Kousa Dogwood – Cornus kousa​

While it might be one of the smaller trees in Bayne Park, the Kousa Dogwood stands out beautifully against the contrasting red-brick building with its vase-shape and horizontal branches filled with a generous bounty of green leaves.

Kousa Dogwood typically flowers mid-May through June. What appears to be pointed flower petals are actually modified leaves called bracts. The four bracts surround the cluster of tiny green inconspicious flowers. Another example of bracts that you may be familiar with are the red modified leaves (bracts) that surround the tiny yellow flowers on a poinsettia.

The flowers and surrounding bracts occur atop tall upward-facing stems which raise them above the foliage giving the Kousa Dogwood tree the appearance of having been delicately decorated with frosting. These stems are most easily viewed from below.

It is interesting to note that the leaf veins curve parallel to the shape of the leaf edges. The leaf edges are smooth and each leaf tapers to a point.

Look closely beneath a leaf and you will surprisingly see yellowish tufts and longer dark strands that resemble hair. These hair-like structures are botanically known as trichomes. They can insulate the leaves to help keep frost away from delicate plant cells, they can help reduce evaporation by shielding the leaves from heat and wind, and they can provide protection from some herbivorous insects.

We interrupt this regularly scheduled program for a Dad Joke:  What tree has the most bark? (Based on the theme of this post I think you can discern the answer!) As the tree ages the bark develops an exfoliating character, revealing multi-hued mosaic-like patterns.

Reddish fruits appear on long stems in late summer through early autumn resembling raspberries. The spherical fleshy fruit, ranging from 1/2 inch to 1 inch in diameter, is believed to have evolved to appeal to monkeys living in China and Japan. Fortunately there are many species of birds that will feast upon them, and squirrels eat the fruits as well. Fruits landing on the ground may ferment and attract yellow jackets.

The Kousa Dogwood tree is a nectar source for the American Snout Butterfly shown in the beautiful image above by Renee Grayson. They camouflage themselves by perching on a branch while holding their antennae and prominent elongated mouthparts called palps downward like a stem. This posture allows them to blend in and evade predators by appearing to be a dead leaf. Imagine looking at what you thought was a dead leaf, only to see it fly away as a butterfly. Nature is full of surprises!

What do you see in the branches of our Kousa Dogwood tree? With an abundance of leaves that provide shade, wind protection, and cover from rain, the Kousa Dogwood provides a highly attractive nesting site for songbirds. I watched as a Robin flew into the nest presumably to incubate several blue eggs.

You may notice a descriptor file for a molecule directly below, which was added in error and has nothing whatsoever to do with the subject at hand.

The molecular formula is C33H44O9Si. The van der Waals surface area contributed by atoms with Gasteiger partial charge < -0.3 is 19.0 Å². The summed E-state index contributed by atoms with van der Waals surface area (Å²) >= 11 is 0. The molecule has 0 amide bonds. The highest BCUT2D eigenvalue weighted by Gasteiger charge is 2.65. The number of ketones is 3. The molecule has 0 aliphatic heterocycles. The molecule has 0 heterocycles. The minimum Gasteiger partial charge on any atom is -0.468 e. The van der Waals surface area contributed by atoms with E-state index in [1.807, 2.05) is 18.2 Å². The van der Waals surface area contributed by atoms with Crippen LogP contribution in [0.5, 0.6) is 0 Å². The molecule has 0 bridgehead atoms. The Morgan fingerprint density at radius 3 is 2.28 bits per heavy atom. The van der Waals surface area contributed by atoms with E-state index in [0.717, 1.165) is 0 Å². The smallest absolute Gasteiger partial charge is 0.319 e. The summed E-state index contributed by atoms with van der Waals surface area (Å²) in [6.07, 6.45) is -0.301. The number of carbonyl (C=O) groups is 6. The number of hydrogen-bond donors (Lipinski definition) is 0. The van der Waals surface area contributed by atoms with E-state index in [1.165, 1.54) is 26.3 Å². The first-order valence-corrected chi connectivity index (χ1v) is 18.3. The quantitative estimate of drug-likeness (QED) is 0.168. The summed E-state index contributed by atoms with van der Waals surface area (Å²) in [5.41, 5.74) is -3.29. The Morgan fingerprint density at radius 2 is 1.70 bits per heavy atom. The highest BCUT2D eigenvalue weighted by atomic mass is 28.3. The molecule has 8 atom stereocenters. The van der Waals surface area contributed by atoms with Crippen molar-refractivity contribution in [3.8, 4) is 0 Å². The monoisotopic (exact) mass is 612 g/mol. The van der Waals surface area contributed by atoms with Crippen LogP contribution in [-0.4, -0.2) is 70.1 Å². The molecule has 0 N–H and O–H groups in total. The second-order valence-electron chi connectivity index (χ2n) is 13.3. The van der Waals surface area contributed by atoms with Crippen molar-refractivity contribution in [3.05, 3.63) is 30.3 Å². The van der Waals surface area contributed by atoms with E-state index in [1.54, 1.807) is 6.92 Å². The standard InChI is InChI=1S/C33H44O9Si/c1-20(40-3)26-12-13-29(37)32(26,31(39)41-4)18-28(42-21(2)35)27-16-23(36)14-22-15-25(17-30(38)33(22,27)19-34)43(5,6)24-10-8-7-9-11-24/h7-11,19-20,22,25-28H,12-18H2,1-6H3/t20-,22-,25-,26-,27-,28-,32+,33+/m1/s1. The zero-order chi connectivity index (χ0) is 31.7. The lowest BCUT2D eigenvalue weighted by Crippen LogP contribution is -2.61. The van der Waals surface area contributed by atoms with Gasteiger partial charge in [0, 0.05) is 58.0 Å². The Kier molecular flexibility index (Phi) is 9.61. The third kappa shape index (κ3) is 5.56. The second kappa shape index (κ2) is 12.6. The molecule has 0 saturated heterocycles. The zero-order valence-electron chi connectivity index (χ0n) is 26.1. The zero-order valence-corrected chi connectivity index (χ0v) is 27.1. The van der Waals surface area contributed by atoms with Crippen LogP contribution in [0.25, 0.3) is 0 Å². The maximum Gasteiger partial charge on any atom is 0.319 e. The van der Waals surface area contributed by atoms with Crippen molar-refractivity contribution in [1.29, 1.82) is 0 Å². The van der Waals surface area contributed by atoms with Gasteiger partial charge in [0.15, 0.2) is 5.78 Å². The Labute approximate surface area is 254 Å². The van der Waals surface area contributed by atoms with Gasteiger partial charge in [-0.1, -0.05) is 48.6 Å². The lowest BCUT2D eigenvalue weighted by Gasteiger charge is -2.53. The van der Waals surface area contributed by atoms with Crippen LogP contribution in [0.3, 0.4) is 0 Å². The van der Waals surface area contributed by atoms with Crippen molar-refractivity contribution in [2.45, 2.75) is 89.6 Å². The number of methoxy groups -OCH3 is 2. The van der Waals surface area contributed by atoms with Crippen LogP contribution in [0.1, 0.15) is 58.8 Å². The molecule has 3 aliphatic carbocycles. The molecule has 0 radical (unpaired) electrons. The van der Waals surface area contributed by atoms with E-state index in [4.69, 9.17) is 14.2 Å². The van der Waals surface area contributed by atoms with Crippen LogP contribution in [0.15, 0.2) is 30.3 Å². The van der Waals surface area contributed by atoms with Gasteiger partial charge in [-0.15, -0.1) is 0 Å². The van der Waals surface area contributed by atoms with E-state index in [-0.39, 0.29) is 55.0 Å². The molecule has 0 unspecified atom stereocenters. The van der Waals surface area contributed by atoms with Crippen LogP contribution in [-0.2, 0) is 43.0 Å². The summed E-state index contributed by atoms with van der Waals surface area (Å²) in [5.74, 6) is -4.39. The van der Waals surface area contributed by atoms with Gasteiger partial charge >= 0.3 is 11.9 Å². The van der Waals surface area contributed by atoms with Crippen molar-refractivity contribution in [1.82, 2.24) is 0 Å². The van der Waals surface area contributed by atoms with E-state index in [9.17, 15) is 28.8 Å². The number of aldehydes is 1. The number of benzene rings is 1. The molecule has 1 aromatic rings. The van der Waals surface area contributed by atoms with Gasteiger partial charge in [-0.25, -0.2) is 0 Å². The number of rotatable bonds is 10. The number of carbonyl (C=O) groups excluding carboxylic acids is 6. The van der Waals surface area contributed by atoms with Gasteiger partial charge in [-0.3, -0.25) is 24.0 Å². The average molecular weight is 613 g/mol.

The three robin’s eggs shown above are from a nest in my yard in 2018. Eventually there should be some fledgling robins hopping around Bayne Park learning to fly!

Kousa Dogwood differs from the Eastern North American Flowering Dogwood (Cornus florida) which has rounded rather than pointed bracts, and blooms on leafless branches weeks prior to the Kousa Dogwood’s blooms which appear on branches full of leaves. The green leaves create a beautiful backdrop to the elevated blooms of the Kousa Dogwood.

Small but mighty, the Kousa Dogwood contributes to the beauty of the landscape of Bayne Park year-round.  In spring, the profusion of star-like blooms dazzles the eye.  In summer, shade is provided by the layered branches covered in vibrant green leaves. Autumn coincides with the showy spectacle of bright red fruit and rich maroon foliage.  Winter showcases the patterned bark which stands out beautifully against pristine white snow.

Book Recommendations:

It is the perfect time of year to consult Cass Turnbull’s Guide to Pruning to learn what, when, and where to prune for a more beautiful garden.

On the topic of bird nests, Egg & Nest features photography by Rosamond Purcell. This delightful book is brimming with images that capture the intricacy of nests and the nuances of bird eggs.

Thank you for joining us and virtually meeting our Kousa Dogwood tree at Bayne Park today. We hope this virtual experience helps you to feel connected to the trees. Once Bayne Park reopens, we encourage you to visit the trees in person.

Check back every Treesday Tuesday for the next virtual installment of Meet a Tree from Bayne Park!

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